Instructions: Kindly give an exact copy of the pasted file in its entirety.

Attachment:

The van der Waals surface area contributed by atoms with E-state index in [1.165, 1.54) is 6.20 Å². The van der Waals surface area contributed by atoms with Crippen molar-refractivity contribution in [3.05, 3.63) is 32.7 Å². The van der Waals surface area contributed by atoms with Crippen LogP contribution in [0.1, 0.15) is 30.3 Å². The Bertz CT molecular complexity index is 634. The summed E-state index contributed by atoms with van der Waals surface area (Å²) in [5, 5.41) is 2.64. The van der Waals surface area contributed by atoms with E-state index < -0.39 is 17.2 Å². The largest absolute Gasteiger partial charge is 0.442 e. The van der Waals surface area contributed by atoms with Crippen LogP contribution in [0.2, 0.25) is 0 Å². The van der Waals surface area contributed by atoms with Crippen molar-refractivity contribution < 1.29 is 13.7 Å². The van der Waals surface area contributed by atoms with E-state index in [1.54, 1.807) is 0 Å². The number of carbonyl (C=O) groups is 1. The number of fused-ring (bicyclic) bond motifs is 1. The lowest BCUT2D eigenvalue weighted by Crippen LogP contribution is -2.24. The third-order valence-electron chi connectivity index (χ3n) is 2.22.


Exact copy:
The van der Waals surface area contributed by atoms with E-state index in [1.165, 1.54) is 6.20 Å². The van der Waals surface area contributed by atoms with Crippen molar-refractivity contribution in [3.05, 3.63) is 32.7 Å². The van der Waals surface area contributed by atoms with Crippen LogP contribution in [0.1, 0.15) is 30.3 Å². The Bertz CT molecular complexity index is 634. The summed E-state index contributed by atoms with van der Waals surface area (Å²) in [5, 5.41) is 2.64. The van der Waals surface area contributed by atoms with E-state index < -0.39 is 17.2 Å². The largest absolute Gasteiger partial charge is 0.442 e. The van der Waals surface area contributed by atoms with Crippen LogP contribution in [0.2, 0.25) is 0 Å². The van der Waals surface area contributed by atoms with Crippen molar-refractivity contribution < 1.29 is 13.7 Å². The van der Waals surface area contributed by atoms with E-state index in [1.54, 1.807) is 0 Å². The number of carbonyl (C=O) groups is 1. The number of fused-ring (bicyclic) bond motifs is 1. The lowest BCUT2D eigenvalue weighted by Crippen LogP contribution is -2.24. The third-order valence-electron chi connectivity index (χ3n) is 2.22.